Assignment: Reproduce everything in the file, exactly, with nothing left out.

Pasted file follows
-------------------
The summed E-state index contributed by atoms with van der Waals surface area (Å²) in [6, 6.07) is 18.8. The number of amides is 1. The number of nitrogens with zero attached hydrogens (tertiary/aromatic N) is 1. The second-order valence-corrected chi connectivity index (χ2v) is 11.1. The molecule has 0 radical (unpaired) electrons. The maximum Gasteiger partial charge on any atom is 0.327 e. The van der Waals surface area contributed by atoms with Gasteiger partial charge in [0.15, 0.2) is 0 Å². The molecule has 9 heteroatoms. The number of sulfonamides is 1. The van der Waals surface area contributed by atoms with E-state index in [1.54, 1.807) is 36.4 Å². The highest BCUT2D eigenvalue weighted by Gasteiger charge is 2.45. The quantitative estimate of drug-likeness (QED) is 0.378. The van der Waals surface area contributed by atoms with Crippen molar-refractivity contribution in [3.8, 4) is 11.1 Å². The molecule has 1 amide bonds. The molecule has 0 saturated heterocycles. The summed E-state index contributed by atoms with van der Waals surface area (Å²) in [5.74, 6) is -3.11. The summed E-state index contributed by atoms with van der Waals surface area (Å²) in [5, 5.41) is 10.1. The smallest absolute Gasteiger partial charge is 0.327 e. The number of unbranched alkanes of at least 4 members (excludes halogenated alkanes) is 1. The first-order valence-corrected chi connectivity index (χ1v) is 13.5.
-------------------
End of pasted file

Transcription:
The summed E-state index contributed by atoms with van der Waals surface area (Å²) in [6, 6.07) is 18.8. The number of amides is 1. The number of nitrogens with zero attached hydrogens (tertiary/aromatic N) is 1. The second-order valence-corrected chi connectivity index (χ2v) is 11.1. The molecule has 0 radical (unpaired) electrons. The maximum Gasteiger partial charge on any atom is 0.327 e. The van der Waals surface area contributed by atoms with Gasteiger partial charge in [0.15, 0.2) is 0 Å². The molecule has 9 heteroatoms. The number of sulfonamides is 1. The van der Waals surface area contributed by atoms with E-state index in [1.54, 1.807) is 36.4 Å². The highest BCUT2D eigenvalue weighted by Gasteiger charge is 2.45. The quantitative estimate of drug-likeness (QED) is 0.378. The van der Waals surface area contributed by atoms with Crippen molar-refractivity contribution in [3.8, 4) is 11.1 Å². The molecule has 1 amide bonds. The molecule has 0 saturated heterocycles. The summed E-state index contributed by atoms with van der Waals surface area (Å²) in [5.74, 6) is -3.11. The summed E-state index contributed by atoms with van der Waals surface area (Å²) in [5, 5.41) is 10.1. The smallest absolute Gasteiger partial charge is 0.327 e. The number of unbranched alkanes of at least 4 members (excludes halogenated alkanes) is 1. The first-order valence-corrected chi connectivity index (χ1v) is 13.5.